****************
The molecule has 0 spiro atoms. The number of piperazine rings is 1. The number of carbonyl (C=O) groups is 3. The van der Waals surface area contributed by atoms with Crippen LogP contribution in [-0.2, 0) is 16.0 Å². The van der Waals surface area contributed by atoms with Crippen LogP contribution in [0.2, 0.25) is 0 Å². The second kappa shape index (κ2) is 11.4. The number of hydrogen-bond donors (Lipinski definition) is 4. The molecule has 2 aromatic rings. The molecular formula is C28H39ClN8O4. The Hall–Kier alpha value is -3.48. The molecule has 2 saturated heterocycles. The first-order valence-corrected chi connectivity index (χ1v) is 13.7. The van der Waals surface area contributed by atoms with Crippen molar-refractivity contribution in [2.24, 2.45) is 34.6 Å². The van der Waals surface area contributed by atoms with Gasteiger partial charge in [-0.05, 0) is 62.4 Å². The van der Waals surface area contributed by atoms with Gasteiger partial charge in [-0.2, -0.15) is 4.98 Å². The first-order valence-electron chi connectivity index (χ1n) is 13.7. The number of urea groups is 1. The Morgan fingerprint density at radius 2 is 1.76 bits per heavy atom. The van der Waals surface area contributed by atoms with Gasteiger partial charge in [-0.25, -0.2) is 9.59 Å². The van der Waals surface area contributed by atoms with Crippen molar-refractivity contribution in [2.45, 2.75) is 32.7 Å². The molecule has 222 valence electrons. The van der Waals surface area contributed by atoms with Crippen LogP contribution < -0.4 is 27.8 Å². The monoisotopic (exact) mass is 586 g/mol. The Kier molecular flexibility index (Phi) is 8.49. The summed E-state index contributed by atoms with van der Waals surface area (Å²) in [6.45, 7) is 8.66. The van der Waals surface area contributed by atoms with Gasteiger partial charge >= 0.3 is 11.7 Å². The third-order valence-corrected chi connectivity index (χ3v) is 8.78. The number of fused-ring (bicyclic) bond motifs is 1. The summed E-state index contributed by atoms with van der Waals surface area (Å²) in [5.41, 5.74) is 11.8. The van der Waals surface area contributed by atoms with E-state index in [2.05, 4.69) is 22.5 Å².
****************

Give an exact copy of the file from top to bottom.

The molecule has 0 spiro atoms. The number of piperazine rings is 1. The number of carbonyl (C=O) groups is 3. The van der Waals surface area contributed by atoms with Crippen LogP contribution in [-0.2, 0) is 16.0 Å². The van der Waals surface area contributed by atoms with Crippen LogP contribution in [0.2, 0.25) is 0 Å². The second kappa shape index (κ2) is 11.4. The number of hydrogen-bond donors (Lipinski definition) is 4. The molecule has 2 aromatic rings. The molecular formula is C28H39ClN8O4. The Hall–Kier alpha value is -3.48. The molecule has 2 saturated heterocycles. The first-order valence-corrected chi connectivity index (χ1v) is 13.7. The van der Waals surface area contributed by atoms with Crippen molar-refractivity contribution in [2.24, 2.45) is 34.6 Å². The van der Waals surface area contributed by atoms with Gasteiger partial charge in [-0.05, 0) is 62.4 Å². The van der Waals surface area contributed by atoms with Gasteiger partial charge in [-0.2, -0.15) is 4.98 Å². The first-order valence-electron chi connectivity index (χ1n) is 13.7. The number of urea groups is 1. The Morgan fingerprint density at radius 2 is 1.76 bits per heavy atom. The van der Waals surface area contributed by atoms with Gasteiger partial charge in [-0.25, -0.2) is 9.59 Å². The van der Waals surface area contributed by atoms with Crippen molar-refractivity contribution in [2.45, 2.75) is 32.7 Å². The molecule has 222 valence electrons. The van der Waals surface area contributed by atoms with Crippen LogP contribution < -0.4 is 27.8 Å². The monoisotopic (exact) mass is 586 g/mol. The Kier molecular flexibility index (Phi) is 8.49. The summed E-state index contributed by atoms with van der Waals surface area (Å²) in [6.45, 7) is 8.66. The van der Waals surface area contributed by atoms with Gasteiger partial charge >= 0.3 is 11.7 Å². The third-order valence-corrected chi connectivity index (χ3v) is 8.78. The number of fused-ring (bicyclic) bond motifs is 1. The summed E-state index contributed by atoms with van der Waals surface area (Å²) in [5.41, 5.74) is 11.8. The van der Waals surface area contributed by atoms with E-state index in [2.05, 4.69) is 22.5 Å².